A table for ten, around which, indeed, ten people have gathered.  At the east end, a man with thinning hair and a haggard face, wearing a white shirt and a knitted brow.  At the west end, a thin woman with a tired, olive-skinned face and a smile which lights her brown eyes.  Between, on either side, four boys and four girls.

The turkey awaits on its heavy silver platter.  Down the length of the table, bowls of vegetables, potatoes and dressing send fragrant steam wafting into the air.  A gravy boat sits in front of each parent.  The places have been set with cloth napkins tucked into silver rings, on which the names of the family have been engraved at the behest of the grandmother who gifted the delicate, extravagant items.

All eyes turn to the woman at the foot of the table, who says, in her husky voice, Okay, now, what are your thankful-fors? and the round starts, youngest to oldest, the father going last.

Every year of my life in the home in which my parents raised me, we rounded the table in that fashion, telling the thing for which we were thankful.  We didn’t get to say silly things, although the boys would try to get by with earnestly proclaimed gratitude for turkey legs.  I pondered my “thankful-for” weeks ahead and tendered my offering in a small voice, hesitant, fearing my brothers’ snickering and the silencing scowl of my father.

In the few minutes it took for everyone at the table to say their “thankful-for”, peace descended on the Corley household, calm to which we could not always lay claim.

I continued that tradition in my own home, gathering those whom I loved to create a family-by-choice to augment the little family here at the Holmes house.

This year, I am traveling to St. Louis to share Thanksgiving with family and friends.  My son will meet me there.  I don’t know whether the hostess at whose table I will sit today has allowed for a moment of gratitude, but in my heart, if not aloud, I will say my “thankful-for”.

I’ve considered my selection for some weeks now.  I could divert my emotions  into a bland recitation of the names of people who enrich my life.  More tempting: To tell you that I am thankful for my father-in-law; for the time that I spent with him before he died; for the hospice people who cared for him so tenderly; for his son who married me and gave me the chance not just to be his wife and stepmother to his children, but also to be the daughter-in-law of Joanna and Jabez; for their daughter, who understood my love of her parents.  Or I could nod to the east and say that I am thankful  for my son’s new adventure, as a grad student at Northwestern; or to the west, and acknowledge the doctors in Stanford who have agreed to see me next week.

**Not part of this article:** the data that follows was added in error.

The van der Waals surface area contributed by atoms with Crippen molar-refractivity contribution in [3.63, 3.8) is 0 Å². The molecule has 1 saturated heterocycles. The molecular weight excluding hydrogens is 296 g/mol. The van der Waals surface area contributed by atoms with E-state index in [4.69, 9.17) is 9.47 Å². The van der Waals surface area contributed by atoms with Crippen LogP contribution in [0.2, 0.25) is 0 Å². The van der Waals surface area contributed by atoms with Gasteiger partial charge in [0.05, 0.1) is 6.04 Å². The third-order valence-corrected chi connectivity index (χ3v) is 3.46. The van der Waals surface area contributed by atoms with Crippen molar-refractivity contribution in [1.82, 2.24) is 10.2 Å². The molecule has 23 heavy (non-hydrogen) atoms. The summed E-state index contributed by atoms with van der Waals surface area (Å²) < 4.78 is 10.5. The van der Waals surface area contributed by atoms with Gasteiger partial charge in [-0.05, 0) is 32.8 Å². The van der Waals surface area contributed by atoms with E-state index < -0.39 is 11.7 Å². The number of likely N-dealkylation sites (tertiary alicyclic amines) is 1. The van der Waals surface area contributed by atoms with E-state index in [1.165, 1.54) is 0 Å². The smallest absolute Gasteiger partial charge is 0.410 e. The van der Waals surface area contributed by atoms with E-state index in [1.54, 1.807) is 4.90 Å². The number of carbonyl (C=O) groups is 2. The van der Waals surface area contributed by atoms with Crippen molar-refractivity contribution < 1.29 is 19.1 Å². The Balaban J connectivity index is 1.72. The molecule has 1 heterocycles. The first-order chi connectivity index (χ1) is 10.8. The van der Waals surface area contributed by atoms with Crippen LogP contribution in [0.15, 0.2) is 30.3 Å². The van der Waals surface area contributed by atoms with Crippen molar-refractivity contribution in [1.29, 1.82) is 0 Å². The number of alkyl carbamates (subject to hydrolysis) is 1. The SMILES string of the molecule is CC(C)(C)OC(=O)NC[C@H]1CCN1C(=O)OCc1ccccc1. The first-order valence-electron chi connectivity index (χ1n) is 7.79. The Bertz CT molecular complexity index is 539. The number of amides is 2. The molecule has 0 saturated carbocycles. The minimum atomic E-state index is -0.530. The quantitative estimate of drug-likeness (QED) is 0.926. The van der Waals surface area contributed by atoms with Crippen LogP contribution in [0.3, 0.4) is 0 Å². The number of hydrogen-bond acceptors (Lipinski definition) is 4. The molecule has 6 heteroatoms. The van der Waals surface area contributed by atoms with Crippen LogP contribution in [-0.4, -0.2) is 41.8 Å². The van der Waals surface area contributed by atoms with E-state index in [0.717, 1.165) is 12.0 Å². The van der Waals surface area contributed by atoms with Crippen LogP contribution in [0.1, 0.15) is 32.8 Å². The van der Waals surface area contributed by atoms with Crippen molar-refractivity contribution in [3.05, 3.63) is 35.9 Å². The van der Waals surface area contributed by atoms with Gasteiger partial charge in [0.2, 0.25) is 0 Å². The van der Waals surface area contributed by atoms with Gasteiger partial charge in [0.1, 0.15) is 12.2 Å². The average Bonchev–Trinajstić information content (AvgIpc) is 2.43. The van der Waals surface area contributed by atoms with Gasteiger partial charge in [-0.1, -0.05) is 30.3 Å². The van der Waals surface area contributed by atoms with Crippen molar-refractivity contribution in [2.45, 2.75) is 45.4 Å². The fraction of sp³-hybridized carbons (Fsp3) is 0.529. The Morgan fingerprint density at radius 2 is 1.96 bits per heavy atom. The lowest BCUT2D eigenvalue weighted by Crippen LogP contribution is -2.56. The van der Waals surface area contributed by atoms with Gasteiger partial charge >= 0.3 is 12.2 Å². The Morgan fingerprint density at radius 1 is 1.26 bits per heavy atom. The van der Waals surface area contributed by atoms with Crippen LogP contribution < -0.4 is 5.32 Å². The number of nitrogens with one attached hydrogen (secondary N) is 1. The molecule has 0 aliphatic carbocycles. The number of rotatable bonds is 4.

And all of that would be true:  I am thankful for that and more.  For the shared children who live in my heart; for the years that each person whom I love has given me of their lives; for the fact that I still breathe, still walk, still find meaning in my work.  Yes, for all of them and all of that, I am thankful.

Distilled to its essence, I am in fact thankful for all of it:  For the joy, the pain, the love, the laughter, the tears, the trials and the triumphs.  My life has not been a success by some measures, but by every measure that my parents taught me to hold against my choices, my life has been all that I could have ever hoped to attain.  I am a lucky woman, for all that I have endured, for all that I have fallen short of acquiring, for all that I have not done as others might have wanted me to do and all that I have not had because others did not care to offer it to me or I failed when reaching for it.

I am thankful for all of it; and for this thing, too:  The quiet, comfortable state of my soul, sure in its knowledge that I have met many foes and done my best to vanquish them; had many challenges and given their conquering my every effort; met people who needed me, and offered them my hand; sat with people whom I loved  and soothed them in their pain.

The hour creeps toward the time when I will begin my journey eastward, to Saint Louis.  I’ll close with the hope, tendered with my full sincerity, that each of you has many “thankful-fors”, and that each of you is someone else’s “thankful-for” as well.

Happy Thanksgiving, everyone.

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